CHICAGO -- Chicago is on the verge of becoming the city with the most homicides in the nation, surpassing New York in reported murders for the second time in the last four years.
With less than two weeks left in 2001, 652 people had been murdered in Chicago, compared to 617 in New York, a city with more than twice Chicago's population.
At the same time, Chicago killings are up this year after declining every year since 1994, with the 652 already surpassing last year's total of 629.
New York, meanwhile, is in the midst of a dramatic downturn that dates back a decade. The figure through Dec. 16 of 617 killings is well short of the total for all of 2000, 672. The New York totals do not include the more than 3,000 deaths from the Sept. 11 terrorist attacks, which are considered war casualties.
The last time Chicago surpassed New York's murder total was 1998, 704 to 629.
"Homicides are up this year and I don't think anyone is happy with that fact ... ," Chicago Police Supt. Terry Hillard said Friday. "But the fact that we're up 5 percent this year needs to be put into some type of perspective."
Chicago police reported 931 homicides in 1994 before a seven-year decline, said police spokesman David Bayless, and last year's total of 629 represented a 30-year low. At the current pace, Chicago would still experience its third lowest homicide total in the last 35 years, Bayless said.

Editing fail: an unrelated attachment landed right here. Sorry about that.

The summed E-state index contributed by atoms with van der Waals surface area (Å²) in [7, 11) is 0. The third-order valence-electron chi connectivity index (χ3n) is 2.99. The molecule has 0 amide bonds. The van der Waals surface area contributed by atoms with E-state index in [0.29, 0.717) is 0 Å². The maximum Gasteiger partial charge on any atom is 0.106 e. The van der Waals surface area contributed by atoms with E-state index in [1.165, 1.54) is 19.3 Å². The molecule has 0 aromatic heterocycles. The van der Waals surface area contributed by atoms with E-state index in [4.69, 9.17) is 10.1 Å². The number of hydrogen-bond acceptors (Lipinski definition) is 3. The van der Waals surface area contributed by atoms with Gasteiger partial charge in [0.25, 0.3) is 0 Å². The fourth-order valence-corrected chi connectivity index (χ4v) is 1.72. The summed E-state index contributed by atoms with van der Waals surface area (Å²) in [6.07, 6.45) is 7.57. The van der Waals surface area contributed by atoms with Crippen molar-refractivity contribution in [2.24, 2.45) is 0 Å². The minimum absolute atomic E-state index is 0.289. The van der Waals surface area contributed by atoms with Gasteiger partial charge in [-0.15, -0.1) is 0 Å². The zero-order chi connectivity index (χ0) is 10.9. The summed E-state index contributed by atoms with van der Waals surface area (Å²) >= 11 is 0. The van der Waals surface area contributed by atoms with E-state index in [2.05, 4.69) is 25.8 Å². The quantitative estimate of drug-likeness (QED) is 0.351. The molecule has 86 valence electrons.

Reports of every other major crime in Chicago -- including criminal sexual assault, robbery, and arson -- are down from last year's totals, police said. That decline marks the tenth straight year that the overall crime rate had decreased.
Criminologists joined police officials in calling for a broad look at the numbers.
"One year does not a trend make," said Wesley Skogan, a Northwestern University criminologist. "The statistical blip of 2001 is very small compared to the steady decline in homicide that had occurred in Chicago since the early '90s."
Elsewhere, officials reported 550 killings in Los Angeles and 425 in Detroit so far this year.
In explaining the decline in New York, criminologists cited more effective police work, the waning drug trade, lower unemployment, and more neighborhood involvement by New Yorkers, whether on boards or crime watches.
"The big story is the decline in New York's murder rate, not the blip in Chicago's," Skogan said.